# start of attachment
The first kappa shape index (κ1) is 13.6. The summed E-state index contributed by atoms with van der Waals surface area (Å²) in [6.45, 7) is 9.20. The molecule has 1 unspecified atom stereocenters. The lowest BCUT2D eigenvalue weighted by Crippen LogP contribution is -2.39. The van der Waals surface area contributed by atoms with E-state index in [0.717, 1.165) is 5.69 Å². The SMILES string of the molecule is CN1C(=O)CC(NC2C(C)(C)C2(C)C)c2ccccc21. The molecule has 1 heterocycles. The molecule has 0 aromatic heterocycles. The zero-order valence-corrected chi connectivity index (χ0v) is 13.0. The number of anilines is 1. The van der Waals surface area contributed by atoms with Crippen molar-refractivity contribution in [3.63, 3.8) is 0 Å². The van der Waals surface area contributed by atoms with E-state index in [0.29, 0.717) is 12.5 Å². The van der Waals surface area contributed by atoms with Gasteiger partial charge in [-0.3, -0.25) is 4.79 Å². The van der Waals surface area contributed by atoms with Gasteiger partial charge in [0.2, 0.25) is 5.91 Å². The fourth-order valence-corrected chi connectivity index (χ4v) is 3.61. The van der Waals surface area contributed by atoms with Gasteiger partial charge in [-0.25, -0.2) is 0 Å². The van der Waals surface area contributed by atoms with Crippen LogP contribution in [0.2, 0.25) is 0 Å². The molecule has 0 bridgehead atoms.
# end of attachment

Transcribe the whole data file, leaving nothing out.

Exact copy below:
The first kappa shape index (κ1) is 13.6. The summed E-state index contributed by atoms with van der Waals surface area (Å²) in [6.45, 7) is 9.20. The molecule has 1 unspecified atom stereocenters. The lowest BCUT2D eigenvalue weighted by Crippen LogP contribution is -2.39. The van der Waals surface area contributed by atoms with E-state index in [0.717, 1.165) is 5.69 Å². The SMILES string of the molecule is CN1C(=O)CC(NC2C(C)(C)C2(C)C)c2ccccc21. The molecule has 1 heterocycles. The molecule has 0 aromatic heterocycles. The zero-order valence-corrected chi connectivity index (χ0v) is 13.0. The number of anilines is 1. The van der Waals surface area contributed by atoms with Crippen molar-refractivity contribution in [3.63, 3.8) is 0 Å². The van der Waals surface area contributed by atoms with E-state index in [0.29, 0.717) is 12.5 Å². The van der Waals surface area contributed by atoms with Gasteiger partial charge in [-0.3, -0.25) is 4.79 Å². The van der Waals surface area contributed by atoms with Gasteiger partial charge in [0.2, 0.25) is 5.91 Å². The fourth-order valence-corrected chi connectivity index (χ4v) is 3.61. The van der Waals surface area contributed by atoms with Gasteiger partial charge in [-0.25, -0.2) is 0 Å². The van der Waals surface area contributed by atoms with Crippen LogP contribution in [0.2, 0.25) is 0 Å². The molecule has 0 bridgehead atoms.